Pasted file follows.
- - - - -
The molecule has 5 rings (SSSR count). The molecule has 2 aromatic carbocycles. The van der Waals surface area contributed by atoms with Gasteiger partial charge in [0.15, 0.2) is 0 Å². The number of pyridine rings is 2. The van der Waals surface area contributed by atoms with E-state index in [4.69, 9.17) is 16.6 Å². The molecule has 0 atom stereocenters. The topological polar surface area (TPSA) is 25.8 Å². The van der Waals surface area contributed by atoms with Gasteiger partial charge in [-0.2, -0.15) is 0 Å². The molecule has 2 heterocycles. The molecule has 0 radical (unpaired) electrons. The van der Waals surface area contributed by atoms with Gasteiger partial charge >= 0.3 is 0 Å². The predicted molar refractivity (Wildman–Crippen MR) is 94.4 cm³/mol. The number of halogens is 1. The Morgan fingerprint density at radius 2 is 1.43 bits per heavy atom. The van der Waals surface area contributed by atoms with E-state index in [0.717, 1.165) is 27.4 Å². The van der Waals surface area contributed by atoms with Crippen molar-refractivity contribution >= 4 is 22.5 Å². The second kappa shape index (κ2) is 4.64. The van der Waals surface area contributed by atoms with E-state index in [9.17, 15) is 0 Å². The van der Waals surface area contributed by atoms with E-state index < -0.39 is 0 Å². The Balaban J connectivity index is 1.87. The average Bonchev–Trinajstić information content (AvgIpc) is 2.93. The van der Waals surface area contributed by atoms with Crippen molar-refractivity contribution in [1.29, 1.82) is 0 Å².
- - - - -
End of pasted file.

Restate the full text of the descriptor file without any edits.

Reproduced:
The molecule has 5 rings (SSSR count). The molecule has 2 aromatic carbocycles. The van der Waals surface area contributed by atoms with Gasteiger partial charge in [0.15, 0.2) is 0 Å². The number of pyridine rings is 2. The van der Waals surface area contributed by atoms with E-state index in [4.69, 9.17) is 16.6 Å². The molecule has 0 atom stereocenters. The topological polar surface area (TPSA) is 25.8 Å². The van der Waals surface area contributed by atoms with Gasteiger partial charge in [-0.2, -0.15) is 0 Å². The molecule has 2 heterocycles. The molecule has 0 radical (unpaired) electrons. The van der Waals surface area contributed by atoms with Gasteiger partial charge >= 0.3 is 0 Å². The predicted molar refractivity (Wildman–Crippen MR) is 94.4 cm³/mol. The number of halogens is 1. The Morgan fingerprint density at radius 2 is 1.43 bits per heavy atom. The van der Waals surface area contributed by atoms with E-state index in [0.717, 1.165) is 27.4 Å². The van der Waals surface area contributed by atoms with Crippen molar-refractivity contribution >= 4 is 22.5 Å². The second kappa shape index (κ2) is 4.64. The van der Waals surface area contributed by atoms with E-state index in [9.17, 15) is 0 Å². The van der Waals surface area contributed by atoms with E-state index < -0.39 is 0 Å². The Balaban J connectivity index is 1.87. The average Bonchev–Trinajstić information content (AvgIpc) is 2.93. The van der Waals surface area contributed by atoms with Crippen molar-refractivity contribution in [1.29, 1.82) is 0 Å².